Mercadito’s Paul Tanguay talks tequila

Mercadito’s Paul Tanguay talks tequila

The restaurant partner offers tips for building a tequila program

The beverage program at Mercadito — a four-unit Mexican chain with restaurants in New York City, Chicago and Miami — is all about tequila.

In fact, only the Chicago location has cocktails made from any other liquors, and those spirits, mezcal and sotol, come from Mexico and are distilled from agave plants, like tequila.

Cocktails developed by partner Paul Tanguay include the V-9, which is made with Herradura Blanco tequila, pineapple and a “super juice” made of kale, cilantro, pineapple juice and ginger. The drink is balanced with lime juice and agave nectar and priced at $12.

Another cocktail, Misty’s Sleeve, is made with El Tesoro Platinum tequila, ginger, hibiscus, Valencia orange, Serrano chile and housemade hibiscus salt. It is also priced at $12.

Tanguay explains that all of the cocktails start with the margarita-like “base” of sweet, spice and smoke.

“The margarita has an interesting origin,” he said. “In the late 1800s, there was a category of cocktails called Daisies.” They were made with gin or brandy mixed with lemon juice and grenadine or other syrup.

“During Prohibition, people started flocking to Mexico, and it’s said that there was a racetrack in Tijuana that started making Daisies with tequila and making substitutions, like lime juice for lemon and agave and Grand Marnier for simple syrup and grenadine,” he said, noting that “margarita” is Spanish for “daisy.”

Misty Sleeve
Misty’s Sleeve, a cocktail at Mercadito, is made with El Tesoro Platinum tequila, ginger, hibiscus, Valencia orange, Serrano chile and housemade hibiscus salt.

“Most of our cocktails are riffs on the margarita,” he said. “For example, our Pepino El Pyu uses cucumber as a flavoring agent, hoja-santa-infused simple syrup as the sweetener, and cumin salt for the rim. This just takes the classic elements and makes them a little more creative.” He also recommended infusing simple syrup with chile — spicy margaritas are a hot trend these days — and very acidic fruit, such as pineapple or Valencia orange.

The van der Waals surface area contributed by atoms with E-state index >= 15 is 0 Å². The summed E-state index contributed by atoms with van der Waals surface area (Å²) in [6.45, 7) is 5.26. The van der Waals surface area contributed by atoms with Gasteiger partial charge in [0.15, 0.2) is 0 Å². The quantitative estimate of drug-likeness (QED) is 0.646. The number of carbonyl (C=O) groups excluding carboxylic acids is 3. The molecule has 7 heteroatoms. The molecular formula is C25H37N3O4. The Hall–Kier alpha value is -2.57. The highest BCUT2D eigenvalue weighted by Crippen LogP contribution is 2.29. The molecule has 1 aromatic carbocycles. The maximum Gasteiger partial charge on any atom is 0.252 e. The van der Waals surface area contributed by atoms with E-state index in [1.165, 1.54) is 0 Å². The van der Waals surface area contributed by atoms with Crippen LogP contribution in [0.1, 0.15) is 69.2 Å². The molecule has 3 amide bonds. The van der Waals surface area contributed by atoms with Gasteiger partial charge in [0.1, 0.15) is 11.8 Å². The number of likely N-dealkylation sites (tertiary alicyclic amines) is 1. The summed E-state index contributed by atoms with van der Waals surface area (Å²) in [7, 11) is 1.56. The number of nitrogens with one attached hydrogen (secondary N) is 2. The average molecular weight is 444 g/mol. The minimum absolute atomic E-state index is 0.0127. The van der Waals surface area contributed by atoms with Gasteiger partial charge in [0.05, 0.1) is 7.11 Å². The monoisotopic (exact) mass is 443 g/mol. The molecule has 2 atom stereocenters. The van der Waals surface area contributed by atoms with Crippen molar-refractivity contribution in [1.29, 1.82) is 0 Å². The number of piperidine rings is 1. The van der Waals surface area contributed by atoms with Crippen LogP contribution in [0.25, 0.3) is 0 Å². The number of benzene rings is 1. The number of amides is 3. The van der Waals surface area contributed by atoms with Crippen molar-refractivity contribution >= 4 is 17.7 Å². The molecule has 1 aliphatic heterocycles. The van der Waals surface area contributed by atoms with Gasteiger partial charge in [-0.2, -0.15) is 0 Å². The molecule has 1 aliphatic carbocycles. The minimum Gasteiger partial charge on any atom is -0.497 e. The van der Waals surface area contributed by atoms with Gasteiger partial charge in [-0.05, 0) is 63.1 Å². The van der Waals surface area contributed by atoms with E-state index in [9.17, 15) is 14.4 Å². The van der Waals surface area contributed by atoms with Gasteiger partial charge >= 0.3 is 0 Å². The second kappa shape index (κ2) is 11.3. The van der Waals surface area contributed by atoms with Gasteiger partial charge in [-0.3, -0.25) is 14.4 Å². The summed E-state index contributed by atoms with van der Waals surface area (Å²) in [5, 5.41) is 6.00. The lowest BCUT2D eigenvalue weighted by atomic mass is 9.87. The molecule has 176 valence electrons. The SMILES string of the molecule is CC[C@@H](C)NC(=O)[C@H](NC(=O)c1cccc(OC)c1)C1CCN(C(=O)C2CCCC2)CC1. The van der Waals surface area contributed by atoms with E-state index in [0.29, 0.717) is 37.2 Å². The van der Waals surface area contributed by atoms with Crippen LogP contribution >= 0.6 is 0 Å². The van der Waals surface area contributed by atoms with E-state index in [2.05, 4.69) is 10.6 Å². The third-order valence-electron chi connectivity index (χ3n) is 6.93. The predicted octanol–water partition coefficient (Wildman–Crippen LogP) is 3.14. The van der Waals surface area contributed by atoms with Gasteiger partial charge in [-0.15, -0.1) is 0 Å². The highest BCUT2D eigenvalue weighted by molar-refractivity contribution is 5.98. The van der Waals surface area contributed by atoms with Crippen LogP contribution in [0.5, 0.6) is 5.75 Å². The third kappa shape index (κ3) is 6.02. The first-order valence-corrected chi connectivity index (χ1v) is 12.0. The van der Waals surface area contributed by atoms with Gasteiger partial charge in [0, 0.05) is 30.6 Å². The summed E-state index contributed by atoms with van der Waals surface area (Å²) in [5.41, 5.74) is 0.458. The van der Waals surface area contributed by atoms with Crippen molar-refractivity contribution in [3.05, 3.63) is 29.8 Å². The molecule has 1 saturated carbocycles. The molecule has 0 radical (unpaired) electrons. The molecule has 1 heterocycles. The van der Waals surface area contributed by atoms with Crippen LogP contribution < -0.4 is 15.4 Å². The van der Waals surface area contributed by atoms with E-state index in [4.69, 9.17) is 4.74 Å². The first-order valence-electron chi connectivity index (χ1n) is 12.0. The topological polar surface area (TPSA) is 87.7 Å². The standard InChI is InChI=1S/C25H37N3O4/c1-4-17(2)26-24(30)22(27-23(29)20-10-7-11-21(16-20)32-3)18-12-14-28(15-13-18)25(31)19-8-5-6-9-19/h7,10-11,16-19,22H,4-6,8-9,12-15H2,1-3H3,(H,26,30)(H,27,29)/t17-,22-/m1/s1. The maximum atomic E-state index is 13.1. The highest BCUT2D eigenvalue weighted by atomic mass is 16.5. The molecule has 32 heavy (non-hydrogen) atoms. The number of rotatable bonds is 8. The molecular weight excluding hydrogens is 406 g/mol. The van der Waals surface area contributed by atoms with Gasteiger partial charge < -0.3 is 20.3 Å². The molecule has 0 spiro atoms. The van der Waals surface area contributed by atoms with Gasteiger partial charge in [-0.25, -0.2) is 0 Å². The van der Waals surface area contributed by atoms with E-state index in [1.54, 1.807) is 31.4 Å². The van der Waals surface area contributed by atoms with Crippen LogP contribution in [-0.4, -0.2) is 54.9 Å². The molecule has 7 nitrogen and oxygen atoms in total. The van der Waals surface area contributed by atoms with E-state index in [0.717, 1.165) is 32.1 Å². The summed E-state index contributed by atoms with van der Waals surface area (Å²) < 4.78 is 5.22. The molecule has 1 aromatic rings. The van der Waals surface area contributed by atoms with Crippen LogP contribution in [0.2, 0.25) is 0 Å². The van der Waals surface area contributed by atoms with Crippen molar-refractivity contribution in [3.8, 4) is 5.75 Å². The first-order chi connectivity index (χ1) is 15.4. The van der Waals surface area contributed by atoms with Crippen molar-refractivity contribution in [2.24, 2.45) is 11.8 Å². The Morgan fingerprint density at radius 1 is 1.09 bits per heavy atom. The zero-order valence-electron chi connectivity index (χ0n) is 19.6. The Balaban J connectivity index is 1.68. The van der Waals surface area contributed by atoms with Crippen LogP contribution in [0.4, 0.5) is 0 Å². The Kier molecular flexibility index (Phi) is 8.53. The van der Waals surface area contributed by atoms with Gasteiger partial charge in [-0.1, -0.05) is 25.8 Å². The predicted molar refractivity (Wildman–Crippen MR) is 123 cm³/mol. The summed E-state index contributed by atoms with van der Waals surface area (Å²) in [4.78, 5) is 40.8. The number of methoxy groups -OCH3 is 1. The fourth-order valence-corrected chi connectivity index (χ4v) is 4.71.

“An extra shot of mescal in a simple margarita is another great way to add another dimension of smoky flavor to a classic cocktail,” he said.  

Tanguay also gave advice about developing a good tequila program:

• When purchasing tequila, it’s important to look at the place of production. Tequila is as influenced by terroir and production methods as whiskey. Lowland tequila is a little bit spicier, with notes of cinnamon oil or wet clay. With highland tequilas you get subtle notes of the agave, as well as citrus, grassy, vegetal and floral notes, and more minerality. Overall, highland tequila comes off as more delicate, while lowland tastes a bit rougher.

• Diversity in age and brand is also important. It’s good to offer some popular brands that people will know and recognize, but also some more eclectic ones. Although Tanguay, an avid tequila drinker, only drinks minimally aged blanco tequila, which he says lets him taste the “pure essence” of the spirit, a good tequila program will have moderately aged reposado tequilas, as well as older añejo and extra añejo bottlings.

• Offer a diversity of pricing. Merdadito’s Chicago list starts at $7 for a shot of mescal and goes up to $50 for an aged Don Julio Real.

• “Definitely develop a list of specialty cocktails to show off your tequila program,” he said, starting with the classic margarita as a template and mixing up the sweetener, acid and additional flavorings.

Contact Bret Thorn at [email protected]
Follow him on Twitter: @foodwriterdiary

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